Was Martin Luther an Antinomian?
Question: I found a quote from Luther while I was doing an internet search on justification: ‘...we find in one of Luther's letters, written to Melancthon in 1521, the following sentence: "Be a sinner and sin boldly, but believe and rejoice in Christ more strongly, who triumphed over sin, death, and the world; as long as we live here, we must sin."’
Answer: There are two great enemies of the Gospel: Antinomianism and Legalism. Antinomianism (meaning ‘against the law’ or lawlessness) says: Believe in Christ and you are saved. Obedience to God’s law is optional; you are still saved even if you keep on sinning. On the other hand, legalism says: Believe in Christ but you need to contribute the merits of your good works to be saved. Both notions are damnable heresies and a denial of the Gospel of Christ. Contrary to legalism, the Gospel says, salvation is a free gift of grace, received by faith, and not of human works. Contrary to antinomianism, the Gospel insists that we are saved by grace unto good works that we should walk in them.
My primary objective in "Just for Catholics" is the biblical presentation and defense of the Gospel. However, I cannot help but react to the gross misrepresentations of Martin Luther by certain Roman Catholic apologists, who wrest his words out of context to demonize him. I must also add that Luther was neither morally perfect, nor was he infallible. So I'm not trying to excuse him for his errors and sins. To his credit, Luther was instrumental to restore the Bible and Grace in their central place when Christianity was engulfed by superstition and pathetic attempts to merit God’s favour.
Take this quotation for example. Luther writes to his friend Malanchton: “If you are a preacher of mercy, do not preach an imaginary but the true mercy. If the mercy is true, you must therefore bear the true, not an imaginary sin. God does not save those who are only imaginary sinners. Be a sinner, and let your sins be strong, but let your trust in Christ be stronger, and rejoice in Christ who is the victor over sin, death, and the world. We will commit sins while we are here, for this life is not a place where justice resides. We, however, says Peter (2. Peter 3:13) are looking forward to a new heaven and a new earth where justice will reign. It suffices that through God's glory we have recognized the Lamb who takes away the sin of the world. No sin can separate us from Him, even if we were to kill or commit adultery thousands of times each day. Do you think such an exalted Lamb paid merely a small price with a meager sacrifice for our sins? Pray hard for you are quite a sinner.” (A Letter From Luther to Melanchthon, Letter 99, 1 August 1521).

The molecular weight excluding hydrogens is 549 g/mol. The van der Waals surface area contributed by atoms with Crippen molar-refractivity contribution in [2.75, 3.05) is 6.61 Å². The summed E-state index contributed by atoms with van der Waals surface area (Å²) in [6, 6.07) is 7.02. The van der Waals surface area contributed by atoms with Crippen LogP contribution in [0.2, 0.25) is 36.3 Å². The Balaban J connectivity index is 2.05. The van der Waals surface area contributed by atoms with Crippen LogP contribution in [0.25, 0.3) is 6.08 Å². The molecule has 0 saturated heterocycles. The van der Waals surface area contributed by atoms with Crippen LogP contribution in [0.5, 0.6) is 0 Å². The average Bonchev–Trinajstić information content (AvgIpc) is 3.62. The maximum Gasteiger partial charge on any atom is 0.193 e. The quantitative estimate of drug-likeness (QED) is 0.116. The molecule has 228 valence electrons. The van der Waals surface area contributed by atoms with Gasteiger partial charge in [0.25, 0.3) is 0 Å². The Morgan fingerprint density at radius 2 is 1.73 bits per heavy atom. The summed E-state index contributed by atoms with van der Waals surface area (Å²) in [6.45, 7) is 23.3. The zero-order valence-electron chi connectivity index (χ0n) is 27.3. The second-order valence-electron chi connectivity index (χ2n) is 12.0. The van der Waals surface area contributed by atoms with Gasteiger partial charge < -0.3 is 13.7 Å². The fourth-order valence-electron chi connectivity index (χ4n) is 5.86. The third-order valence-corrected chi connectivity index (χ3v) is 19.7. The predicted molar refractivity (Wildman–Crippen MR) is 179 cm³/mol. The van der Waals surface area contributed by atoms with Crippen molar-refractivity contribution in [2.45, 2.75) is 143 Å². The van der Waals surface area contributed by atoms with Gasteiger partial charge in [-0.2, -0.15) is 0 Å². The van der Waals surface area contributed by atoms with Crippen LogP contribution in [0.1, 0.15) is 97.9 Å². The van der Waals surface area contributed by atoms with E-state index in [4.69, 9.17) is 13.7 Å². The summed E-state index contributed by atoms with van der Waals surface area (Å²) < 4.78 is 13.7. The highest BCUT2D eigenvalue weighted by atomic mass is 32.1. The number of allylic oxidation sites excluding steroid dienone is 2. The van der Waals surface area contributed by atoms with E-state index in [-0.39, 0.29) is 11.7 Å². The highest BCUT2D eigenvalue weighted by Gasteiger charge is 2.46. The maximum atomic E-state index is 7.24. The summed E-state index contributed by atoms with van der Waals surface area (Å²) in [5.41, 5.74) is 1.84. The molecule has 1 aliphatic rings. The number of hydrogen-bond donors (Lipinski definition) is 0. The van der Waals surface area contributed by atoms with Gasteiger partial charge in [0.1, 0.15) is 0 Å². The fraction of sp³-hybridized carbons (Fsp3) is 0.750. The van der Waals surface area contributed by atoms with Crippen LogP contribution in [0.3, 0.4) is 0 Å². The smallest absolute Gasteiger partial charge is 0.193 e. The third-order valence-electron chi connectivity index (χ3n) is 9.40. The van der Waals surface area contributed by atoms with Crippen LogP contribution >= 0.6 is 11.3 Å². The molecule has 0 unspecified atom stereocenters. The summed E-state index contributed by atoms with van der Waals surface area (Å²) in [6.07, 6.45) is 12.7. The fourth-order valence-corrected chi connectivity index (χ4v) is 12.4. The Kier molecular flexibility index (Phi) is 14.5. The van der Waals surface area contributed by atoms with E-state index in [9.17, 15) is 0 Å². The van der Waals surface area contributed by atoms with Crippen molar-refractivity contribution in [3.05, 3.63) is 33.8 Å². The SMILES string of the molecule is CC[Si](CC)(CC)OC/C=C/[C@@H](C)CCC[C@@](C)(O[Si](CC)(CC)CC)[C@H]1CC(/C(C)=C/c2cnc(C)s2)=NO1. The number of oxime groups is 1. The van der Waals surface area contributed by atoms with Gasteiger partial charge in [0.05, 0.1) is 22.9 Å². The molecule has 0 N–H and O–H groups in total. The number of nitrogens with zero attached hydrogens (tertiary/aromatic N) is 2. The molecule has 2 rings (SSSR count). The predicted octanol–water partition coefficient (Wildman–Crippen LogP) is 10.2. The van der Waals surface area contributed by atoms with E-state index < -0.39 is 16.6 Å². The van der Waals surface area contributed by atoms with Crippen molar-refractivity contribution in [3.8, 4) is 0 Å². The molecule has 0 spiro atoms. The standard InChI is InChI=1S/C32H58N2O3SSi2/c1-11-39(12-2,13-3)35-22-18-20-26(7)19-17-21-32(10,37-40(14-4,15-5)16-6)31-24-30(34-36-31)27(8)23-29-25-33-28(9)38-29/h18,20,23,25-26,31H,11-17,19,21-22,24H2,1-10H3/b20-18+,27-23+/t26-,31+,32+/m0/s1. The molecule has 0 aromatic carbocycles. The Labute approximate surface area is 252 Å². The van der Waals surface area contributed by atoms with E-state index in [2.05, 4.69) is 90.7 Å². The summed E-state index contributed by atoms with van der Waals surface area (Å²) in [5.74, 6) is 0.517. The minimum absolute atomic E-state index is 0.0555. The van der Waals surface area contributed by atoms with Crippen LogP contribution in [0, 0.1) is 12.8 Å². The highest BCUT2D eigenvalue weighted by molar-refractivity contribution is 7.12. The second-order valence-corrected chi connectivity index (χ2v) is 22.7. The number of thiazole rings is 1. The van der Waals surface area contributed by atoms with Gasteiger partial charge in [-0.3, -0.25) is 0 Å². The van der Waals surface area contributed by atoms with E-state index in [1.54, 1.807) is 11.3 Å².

That is a shocking statement! Is Luther encouraging Christians to practice sin as much as they like? It certainly seems so, but it is just as certain that he is not! On the contrary, this is a honest admission of our sinfulness, and a bold affirmation of the grandeur of God’s mercy and the sacrifice of Christ.
Protestant theologian, Dr John Gerstner, writes:
‘Scott Hahn, in his deliverance on the radio, did refer to a very criminal statement on the part of Martin Luther, that he could commit adultery several different times a day and still be justified by faith alone. Luther had an unhappy way, and very graphic manner, of expressing certain convictions which, when taken literally, are not only horribly anti-Christian, but are also horribly anti-Martin Luther. He wrote two dissertations against the Antinomianism which was troubling the Lutheran movement in his day, as Scott Hahn and his students of the Reformation know very well. The statement cited by Hahn was just an inexcusable but unforgettable way of Luther’s trying to say that his works, or his morality, was not the foundation of justification by faith alone. While doing research recently at St Vincent College in Latrobe, PA, I read a recent Roman Catholic writer who said: “Luther never meant that a habitual adulterer, murderer, liar, could be justified by faith alone. Otherwise he would not have opposed Karlstadt, Agricola and other easy-believers of his time”’ (Gerstner, JH, Rome Not Home in Justification by Faith Alone, Soli Deo Gloria, 1995, p. 176).
Martin Luther was not an antinomian! Those who malign him in this way are simply being dishonest.
Interestingly, the apostle Paul was also accused of antinomianism. “What shall we say then? Shall we continue in sin, that grace may abound?” (Romans 6:1). Paul preached salvation by grace through faith, apart from human works. His enemies alleged that Paul was teaching that since salvation is by grace, it doesn’t really matter whether a person repents or keeps on living in sin. Tactics haven’t changed much over the past two thousand years.
© Dr Joseph Mizzi